Beware of seeds from China
By Guest Columnist Bonnie Coblentz
Mississippians are urged not to open or plant packets of unknown seeds that are appearing unsolicited in mailboxes, seemingly shipped from China.
Packets of seeds began appearing in the mail nationwide in late July. Packages are sometimes marked as jewelry or other items, never seeds or any agricultural product. he people receiving the seeds did not order them.
Mississippi Commissioner of Agriculture and Commerce Andy Gipson urged state residents who receive the seeds to report them immediately. The Bureau of Plant Industry’s phone number is 662-325-3390. Seeds can also be dropped off at county offices of the Mississippi State University Extension Service. If the package has been opened, place the seeds and any packing materials in a zip-top bag labeled with the recipient’s name, city and phone number.
The U.S. Department of Agriculture \(USDA) currently has no evidence indicating this is something other than a scam in which people receive unsolicited items from a seller, who then posts false customer reviews to boost sales.
The seeds are called “mystery” or “unknown” because they do not come with identification. State Agricultural Commissioner Andy Gipson says there is no indication these seeds pose a danger to human health. However, “any foreign seeds can have a negative impact on our environment as a threat to plant and animal health, and to agriculture," he adds. "Also, foreign seeds could carry fungi or pests which could cause great destruction to our native ecosystem."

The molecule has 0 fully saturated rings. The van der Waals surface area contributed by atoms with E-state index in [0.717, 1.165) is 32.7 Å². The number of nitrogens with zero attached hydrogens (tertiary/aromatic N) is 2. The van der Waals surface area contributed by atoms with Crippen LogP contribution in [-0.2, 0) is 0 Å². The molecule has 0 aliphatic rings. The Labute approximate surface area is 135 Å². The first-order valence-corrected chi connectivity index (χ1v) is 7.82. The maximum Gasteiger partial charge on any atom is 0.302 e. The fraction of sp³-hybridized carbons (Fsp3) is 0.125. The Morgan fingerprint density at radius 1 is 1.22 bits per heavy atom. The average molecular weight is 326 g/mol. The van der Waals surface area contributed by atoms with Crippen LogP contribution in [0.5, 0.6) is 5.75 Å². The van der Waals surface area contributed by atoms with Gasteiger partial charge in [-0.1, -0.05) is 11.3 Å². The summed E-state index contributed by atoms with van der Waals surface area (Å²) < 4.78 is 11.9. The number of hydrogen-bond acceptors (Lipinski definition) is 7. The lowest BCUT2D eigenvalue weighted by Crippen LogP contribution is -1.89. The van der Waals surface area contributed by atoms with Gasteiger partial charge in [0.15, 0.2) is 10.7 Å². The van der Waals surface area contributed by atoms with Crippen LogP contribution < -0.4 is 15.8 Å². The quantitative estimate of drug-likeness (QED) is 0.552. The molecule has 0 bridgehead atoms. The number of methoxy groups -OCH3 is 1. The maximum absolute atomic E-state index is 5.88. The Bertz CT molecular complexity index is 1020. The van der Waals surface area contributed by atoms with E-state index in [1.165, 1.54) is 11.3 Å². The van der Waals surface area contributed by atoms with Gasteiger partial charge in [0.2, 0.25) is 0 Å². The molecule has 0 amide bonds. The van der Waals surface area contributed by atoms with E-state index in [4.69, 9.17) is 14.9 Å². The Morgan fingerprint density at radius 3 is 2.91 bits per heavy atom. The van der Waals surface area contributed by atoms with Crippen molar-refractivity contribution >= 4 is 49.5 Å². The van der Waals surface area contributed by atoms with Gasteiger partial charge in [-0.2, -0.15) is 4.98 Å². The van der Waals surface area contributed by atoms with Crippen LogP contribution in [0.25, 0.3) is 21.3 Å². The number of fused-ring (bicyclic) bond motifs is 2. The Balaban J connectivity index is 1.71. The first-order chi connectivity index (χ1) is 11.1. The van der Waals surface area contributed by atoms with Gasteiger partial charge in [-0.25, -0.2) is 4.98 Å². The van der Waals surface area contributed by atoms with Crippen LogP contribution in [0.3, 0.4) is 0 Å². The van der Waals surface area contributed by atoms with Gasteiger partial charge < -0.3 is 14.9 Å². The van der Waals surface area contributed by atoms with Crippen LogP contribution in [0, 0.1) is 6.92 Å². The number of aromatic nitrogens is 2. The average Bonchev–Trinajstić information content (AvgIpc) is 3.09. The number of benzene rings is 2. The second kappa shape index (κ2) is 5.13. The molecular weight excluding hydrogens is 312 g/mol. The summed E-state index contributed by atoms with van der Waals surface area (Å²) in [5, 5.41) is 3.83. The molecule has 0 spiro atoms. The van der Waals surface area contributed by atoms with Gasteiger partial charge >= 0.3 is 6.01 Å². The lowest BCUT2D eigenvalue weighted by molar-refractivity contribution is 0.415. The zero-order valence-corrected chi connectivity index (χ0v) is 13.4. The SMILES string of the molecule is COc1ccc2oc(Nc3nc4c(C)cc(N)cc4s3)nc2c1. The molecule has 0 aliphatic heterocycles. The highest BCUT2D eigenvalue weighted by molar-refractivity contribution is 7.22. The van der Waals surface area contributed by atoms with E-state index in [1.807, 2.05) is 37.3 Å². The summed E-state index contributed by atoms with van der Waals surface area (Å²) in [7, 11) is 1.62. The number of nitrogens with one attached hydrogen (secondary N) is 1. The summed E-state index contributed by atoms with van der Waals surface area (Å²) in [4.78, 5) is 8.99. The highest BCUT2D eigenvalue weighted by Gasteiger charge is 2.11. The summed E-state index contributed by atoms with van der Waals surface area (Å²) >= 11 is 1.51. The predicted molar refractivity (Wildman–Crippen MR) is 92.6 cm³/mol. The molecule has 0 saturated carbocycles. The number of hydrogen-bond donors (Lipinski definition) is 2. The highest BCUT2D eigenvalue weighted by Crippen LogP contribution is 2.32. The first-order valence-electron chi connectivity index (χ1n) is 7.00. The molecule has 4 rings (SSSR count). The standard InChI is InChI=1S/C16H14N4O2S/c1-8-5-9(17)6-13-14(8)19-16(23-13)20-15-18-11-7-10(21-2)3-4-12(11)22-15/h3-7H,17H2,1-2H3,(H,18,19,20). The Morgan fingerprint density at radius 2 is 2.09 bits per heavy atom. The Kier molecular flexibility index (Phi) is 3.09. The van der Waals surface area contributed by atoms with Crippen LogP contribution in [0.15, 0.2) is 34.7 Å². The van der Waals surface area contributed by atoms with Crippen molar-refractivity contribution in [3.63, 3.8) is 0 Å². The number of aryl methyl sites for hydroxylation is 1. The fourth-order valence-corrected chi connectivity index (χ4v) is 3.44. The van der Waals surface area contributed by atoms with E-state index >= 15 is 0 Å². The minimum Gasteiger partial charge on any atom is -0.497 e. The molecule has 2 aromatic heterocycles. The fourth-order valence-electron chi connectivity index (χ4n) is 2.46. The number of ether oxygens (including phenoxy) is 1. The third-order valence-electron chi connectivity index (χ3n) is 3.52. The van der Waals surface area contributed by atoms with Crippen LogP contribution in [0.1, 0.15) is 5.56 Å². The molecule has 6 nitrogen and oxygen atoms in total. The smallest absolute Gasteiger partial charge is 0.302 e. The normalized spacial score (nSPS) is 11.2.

Gary Bachman, horticulturist with the Mississippi State University Extension Service, says all plant material entering the United States legitimately is required to go through inspections because of the danger of introducing unknown or new species of plants.
Americans are being urged not to plant these unknown seeds that are arriving unsolicited, and Bachman said even planting the seeds in a pot is asking for trouble. “If the plant is an exotic, invasive species, growing it in a container can still result in the plant escaping or becoming established in our native habitat,” Bachman says.
EDITOR'S NOTE: Bonnie Coblentz is writer for the Mississippi State UniversityExtension Service.